A similar system can be used to sort records which include data and an associated key. In this configuration, the keys are input to the sorting modules, while the corresponding data is rearranged by a series of slave modules.
The efficient sorting enabled by the present invention can also be used to perform permutations, by relabeling or manipulating the record keys in a desired manner. As an example, the sequence of a series of items can be reversed in time by assigning keys to the items in decreasing order. Sorting these records in increasing key order will then produce the items in reverse time sequence.
One particular application is the interchanging of time slots in a time-division multiplexed signal. For example, each time slot in a time-division multiplex signal can be viewed as the data portion of a record. By associating a key with the data in each time slot, the order of the slots can be conveniently interchanged, simply by processing the records using the sorting system of the present invention.
The foregoing and additional features and advantages of the present invention will be more readily appreciated by consideration of the following detailed description when read in light of the accompanying drawing in which:
FIGS. 1-3 show how a series of items are sorted using a prior art bubble sorting technique;
FIGS. 4-6 illustrate how two batches of items are processed using bubble sorting in accordance with the present invention;
FIGS. 7 and 8 show block diagrams of different embodiments of modules arranged to sort records which are constructed in accordance with the present invention;
FIG. 9 illustrates an alternative arrangement for performing the spacer detection function in the sorting module of FIG. 8;
FIG. 10 is a block diagram of a prior art time slot interchanger;
FIG. 11 illustrates the use of a serial chain of record sorting modules such as those of FIG. 7 or 8 for interchanging time slots of a time-division multiplex (TDM) signal; and
FIG. 12 illustrates the use of a chain of record sorting modules of the type shown in FIG. 7 or 8 to rearrange empty time slots in a TDM signal.
FIGS. 1-3 graphically illustrate the beginning, middle and final cycles, respectively, in a conventional bubble sort operation. In all three figures, the same reference designations are used for the same elements. As shown in FIG. 1, it is assumed that a sequence of ten items having numerical values 8, 0, 1, 9, 7, 5, 3, 6, 4 and 8 are to be sorted and that the items are preloaded at time t=0 in a ten position shift register 101 having individual storage locations 101-1 through 101-10. At each succeeding clock pulse φ on line 102, the contents of register 101 are moved one position to the right and the item presently contained in location 101-1 is applied to the input of a serial chain 111 of 10 sorting modules 111-1 through 111-10.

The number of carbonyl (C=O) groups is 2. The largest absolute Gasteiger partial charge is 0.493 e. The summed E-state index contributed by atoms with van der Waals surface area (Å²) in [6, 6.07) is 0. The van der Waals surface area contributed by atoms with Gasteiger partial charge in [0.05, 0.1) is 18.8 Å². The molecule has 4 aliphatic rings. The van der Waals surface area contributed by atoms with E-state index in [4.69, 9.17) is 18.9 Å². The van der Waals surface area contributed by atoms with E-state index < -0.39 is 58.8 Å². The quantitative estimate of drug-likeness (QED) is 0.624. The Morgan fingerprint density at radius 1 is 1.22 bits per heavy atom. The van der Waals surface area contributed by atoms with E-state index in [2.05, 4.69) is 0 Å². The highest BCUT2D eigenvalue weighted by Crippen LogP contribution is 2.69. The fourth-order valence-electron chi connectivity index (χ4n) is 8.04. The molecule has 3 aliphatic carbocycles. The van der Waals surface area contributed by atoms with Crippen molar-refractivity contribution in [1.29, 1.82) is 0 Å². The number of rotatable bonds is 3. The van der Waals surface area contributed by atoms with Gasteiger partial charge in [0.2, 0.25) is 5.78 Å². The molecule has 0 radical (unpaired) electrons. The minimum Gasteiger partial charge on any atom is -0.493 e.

Each sorting module is arranged to store two applied items in storage elements shown graphically as upper and lower halves, and to compare the values of the stored items to select one item, depending on the type of sort desired. In the following example, an arrangement for providing a lowest to highest order will be described. Each module applies the selected item to its output which is coupled to the next sorting module or applied to a utilization device in the case of the last module. Simultaneously, each module accepts at its input a next item from the preceding module or from register 101 in the case of the first module. Typically, the modules operate synchronously, under control of clock pulses φ from a clock source (not shown). The output of the last module 111-10 is coupled to a utilization device such as register 121 which (like register 101) contains 10 storage locations 121-1 to 121-10 and which is clocked by pulses φ on line 102.
As shown in FIG. 1, all of the sorting modules 111-1 through 111-10 are initialized at time t=0 and each contains two items having "very small" values symbolized by the letter "s". By definition, the value "s" is smaller than any expected value in the batch of items to be sorted. Initialization may be accomplished in a variety of ways, and is necessary in prior art arrangements for purposes to be described below. At time t=0, after one clock pulse φ has occurred, the contents of register 101 have shifted one position to the right and the item with value "8" from storage location 101-1 is now stored in sorting module 111-1. Since all modules 111-1 through 111-10 initially contained items having the same value s before the occurrence of the first clock pulse, the contents of one storage location (graphically, the upper half) in each module were shifted, and the item having value "8" received from storage location 101-1 fills the vacated storage location in module 111-1 at the end of the first clock cycle. The item with value "s" output from the last sorting module 111-10 must be discarded, since this item serves no further useful function.
After the occurrence of the next clock pulse (t=2), the contents of register 101 have again shifted to the right, and the item with "0" value from storage location 101-1 has been input to sorting module 111-1. Since module 111-1 concurrently compares the values 8 and "s" for the items currently stored in its two storage locations and passes the item with value "s" to module 111-2, the item with value "0" is entered in the just vacated location (bottom half) of module 111-1. The remaining modules all operate in a similar fashion. Since at time t=2 all other modules contain items of value "s", these items in effect "ripple" through the vacated locations (top halves) of the remaining modules, and a second item with value "s" is discarded.